#1750 CarstenS, Nov 1, 2013
    Last edited by a moderator: Nov 1, 2013
  11. lanek

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  12. Mintmaster

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    It doesn't need to be large. Your calculations were dependent on having 1000 HS wavefronts, which is at least 50x too many. It's extremely rare for a HS to need texture access.

    BW wouldn't be an issue (4 verts/clk is < 24 GB/s), unless there is an internal restriction. Latency and/or extra clocks for export/import probably is.
     
  13. 3dcgi

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    I said 1000 control points not 1000 HS wavefronts. If you don't think bandwidth is an issue then I'm not sure why you think that would be a stupid design.
     
  14. Mintmaster

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    My mistake. Ignore what I wrote in that paragraph.

    But sustaining 1000 control points is silly for a shader without texture loads in a load-balanced system (even if it does initially issue that many), and even if you're right that the tens of kB needed to buffer enough control points is too much of a cost, problems with HS streamout would result in a t-factor effect on performance that trends opposite of what we're seeing.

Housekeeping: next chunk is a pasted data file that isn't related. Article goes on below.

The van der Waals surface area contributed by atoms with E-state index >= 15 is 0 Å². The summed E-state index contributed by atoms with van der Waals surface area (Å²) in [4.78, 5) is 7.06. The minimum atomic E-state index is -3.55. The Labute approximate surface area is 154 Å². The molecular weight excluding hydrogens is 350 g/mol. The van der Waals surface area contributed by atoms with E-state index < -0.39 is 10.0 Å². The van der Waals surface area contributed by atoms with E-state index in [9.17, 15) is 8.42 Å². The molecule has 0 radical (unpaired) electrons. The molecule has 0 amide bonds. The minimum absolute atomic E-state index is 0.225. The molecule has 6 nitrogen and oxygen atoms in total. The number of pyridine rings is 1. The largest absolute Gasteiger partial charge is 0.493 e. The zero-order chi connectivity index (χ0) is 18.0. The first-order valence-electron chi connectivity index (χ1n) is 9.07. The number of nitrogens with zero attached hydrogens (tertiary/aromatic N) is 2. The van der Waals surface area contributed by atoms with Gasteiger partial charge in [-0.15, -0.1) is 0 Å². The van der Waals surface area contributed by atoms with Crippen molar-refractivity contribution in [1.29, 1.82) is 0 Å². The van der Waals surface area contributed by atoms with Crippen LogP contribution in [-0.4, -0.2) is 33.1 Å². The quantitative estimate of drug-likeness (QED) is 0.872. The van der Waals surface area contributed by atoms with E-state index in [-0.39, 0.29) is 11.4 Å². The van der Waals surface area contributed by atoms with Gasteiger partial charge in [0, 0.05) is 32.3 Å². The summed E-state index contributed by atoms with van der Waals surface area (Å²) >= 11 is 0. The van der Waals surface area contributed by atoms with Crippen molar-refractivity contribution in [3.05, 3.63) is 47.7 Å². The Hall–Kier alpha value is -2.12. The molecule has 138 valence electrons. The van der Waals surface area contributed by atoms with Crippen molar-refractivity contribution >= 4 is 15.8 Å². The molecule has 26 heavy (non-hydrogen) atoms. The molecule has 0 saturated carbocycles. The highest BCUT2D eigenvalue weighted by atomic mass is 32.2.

BW for tessellator streamout is not an issue in theoretical tests, but it'll still sap significant BW (BTW, I forgot to multiply those numbers by 2 for write and read, but it's still a lot less than total BW. I assumed two 16-bit UVs plus a couple other bytes for indexing/overhead). So it still is stupid to stream UVs out, especially when they're so tiny and can be created on demand by the tessellator and packed directly into DS wavefronts.

    But why are you denying that there's a problem? I'm still waiting for your explanation, but AFAICS the only reason to have lower triangle throughput with high t-factor is UV streamout (high t-factor, in fact, reduces data flow in the pipeline), with stalls appearing either when writing out or reading back in.

    It's a flawed design.
     
  15. hoom

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    So 290 non X is AWOL...

    That XTL stuff was about 280X not 290 wasn't it?
     
  16. Dooby